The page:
“Joy adapts and changes, but it always endures, even as a flicker of light born of our personal certainty that, when everything is said and done, we are infinitely loved.”
Ever since I saw the movie "The Greatest Showman" in 2017, I have been imagining and discussing my 40th birthday party. Mind you, when the movie came out, I had about five years to go until the big day. Some people thought I was ridiculous. I simply offered that it allowed everyone the appropriate amount of time to plan effectively. After all, facilitating a grand entrance on an elephant in an appropriately-sized circus tent might require a little lead time. You may call it vanity. I call it the same thing. As the big year arrived, life had taken some turns and there wasn’t as much energy around making sure an elephant was available in February. My lovely bride suggested we wait until the Spring so that our son’s cancer treatment would hopefully be over, people could be more comfortable outdoors, and all of our troubles would be far away. We also realized a fun-loving in-law would be turning 60 in May and we decided to jointly throw a blow-out entitled "The 60/40 Party." A committee was formed, big plans were concocted, there was even to be a tent and a dance floor. So that I could mentally prepare for the biggest show on earth this Saturday, I decided to catch an earlier flight home to give me two whole days. I landed at 1:00am to a text from my wife that COVID had finally reached our house. She and one of our daughters were down for the count. The next morning I sneezed and knew there would be only a 60th party. A gloomy cloud hung over the Cellucci household. There were tears, some yelling, and the occasional whimpering. The kids also shared some emotions. Given our mild symptoms, my wife suggested we all take a walk to a small and always empty playground. Begrudgingly we trekked in the 90-degree heat, the symptomatic keeping our distance. The playground was fine, but it was clear that the forced fun wasn’t doing the trick. We began our walk back. With little notice, dark thunder clouds roared in and within minutes a torrential downpour caught us umbrella-less on our journey home. I was trying to encourage those with little legs to run as fast they could, but they kept stopping. As I reached an overpass on the trail that provided some cover, I turned around to see my four children laughing and twirling around gleefully in rain so hard it would make Noah nervous. My wife and I joined in and suddenly there was no better dance floor than right there, no greater show on earth.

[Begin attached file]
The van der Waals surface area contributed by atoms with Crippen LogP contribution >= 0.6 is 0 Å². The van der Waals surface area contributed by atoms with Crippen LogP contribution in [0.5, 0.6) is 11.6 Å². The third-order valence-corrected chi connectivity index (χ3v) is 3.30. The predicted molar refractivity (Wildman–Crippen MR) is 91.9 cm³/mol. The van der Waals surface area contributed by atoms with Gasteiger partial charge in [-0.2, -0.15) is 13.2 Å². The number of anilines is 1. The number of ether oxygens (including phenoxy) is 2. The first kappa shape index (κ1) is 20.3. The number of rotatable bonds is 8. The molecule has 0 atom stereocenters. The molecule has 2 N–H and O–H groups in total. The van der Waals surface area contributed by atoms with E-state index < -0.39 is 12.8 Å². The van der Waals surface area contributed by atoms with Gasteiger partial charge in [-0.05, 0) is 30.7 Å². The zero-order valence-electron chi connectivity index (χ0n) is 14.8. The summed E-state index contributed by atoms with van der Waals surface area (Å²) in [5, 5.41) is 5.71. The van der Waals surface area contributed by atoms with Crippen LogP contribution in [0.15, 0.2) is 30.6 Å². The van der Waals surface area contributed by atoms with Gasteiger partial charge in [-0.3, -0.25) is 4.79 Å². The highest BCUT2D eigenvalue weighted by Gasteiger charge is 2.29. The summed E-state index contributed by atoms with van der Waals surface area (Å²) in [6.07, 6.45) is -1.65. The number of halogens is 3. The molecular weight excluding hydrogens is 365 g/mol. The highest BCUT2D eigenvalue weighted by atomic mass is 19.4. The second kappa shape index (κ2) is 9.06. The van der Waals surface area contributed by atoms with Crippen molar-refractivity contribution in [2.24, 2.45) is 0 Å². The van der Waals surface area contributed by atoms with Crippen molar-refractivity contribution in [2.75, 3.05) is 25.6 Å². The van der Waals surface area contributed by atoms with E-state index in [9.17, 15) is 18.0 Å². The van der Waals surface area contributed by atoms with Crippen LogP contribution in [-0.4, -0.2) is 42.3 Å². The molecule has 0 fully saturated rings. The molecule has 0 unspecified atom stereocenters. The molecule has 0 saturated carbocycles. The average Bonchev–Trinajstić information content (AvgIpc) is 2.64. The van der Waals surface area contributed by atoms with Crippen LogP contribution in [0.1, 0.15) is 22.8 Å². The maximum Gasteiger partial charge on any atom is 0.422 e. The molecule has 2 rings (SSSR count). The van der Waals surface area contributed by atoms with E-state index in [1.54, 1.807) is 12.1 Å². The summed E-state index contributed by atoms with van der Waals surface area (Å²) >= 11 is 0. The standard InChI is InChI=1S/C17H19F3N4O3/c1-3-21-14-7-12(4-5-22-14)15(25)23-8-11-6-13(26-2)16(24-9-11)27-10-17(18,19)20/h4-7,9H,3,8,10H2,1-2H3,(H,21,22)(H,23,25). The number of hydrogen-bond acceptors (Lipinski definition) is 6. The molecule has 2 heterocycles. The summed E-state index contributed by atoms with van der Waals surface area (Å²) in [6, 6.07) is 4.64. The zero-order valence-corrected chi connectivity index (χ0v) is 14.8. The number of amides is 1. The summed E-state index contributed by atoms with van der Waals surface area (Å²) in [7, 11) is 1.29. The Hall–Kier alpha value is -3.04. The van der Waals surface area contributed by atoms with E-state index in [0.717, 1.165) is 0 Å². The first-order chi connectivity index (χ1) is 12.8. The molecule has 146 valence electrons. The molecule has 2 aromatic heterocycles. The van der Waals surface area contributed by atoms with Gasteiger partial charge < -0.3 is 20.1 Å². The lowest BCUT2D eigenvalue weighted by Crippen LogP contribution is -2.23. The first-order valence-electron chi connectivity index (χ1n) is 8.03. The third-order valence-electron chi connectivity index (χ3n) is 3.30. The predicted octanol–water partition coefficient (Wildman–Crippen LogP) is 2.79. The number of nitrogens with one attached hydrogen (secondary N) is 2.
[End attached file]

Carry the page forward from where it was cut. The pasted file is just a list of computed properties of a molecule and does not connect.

As Tricia and I shared a beer from our garage and continued to delight in their silliness, I couldn’t help but wonder where else in my life I might be missing the main attraction. I had envisioned this one celebration, this imaginary moment to be a place where I could find joy, where I could finally take a deep breath, relax, and let it all out. I was running through the storm so hard to get to cover when perhaps all I needed to do was throw up my arms and face to the Lord and thank Him for the rain. Is the proportion of our focus 60% on our destination and 40% on the journey or vice versa? Are we racing only toward some idyllic sunny day or can we embrace Teresa of Avila’s mantra that "all weather is good because it is God’s?" Perhaps this week we can put 100% of the focus, or at least the greater percentage, on giving thanks to God for even the things that feel like a circus.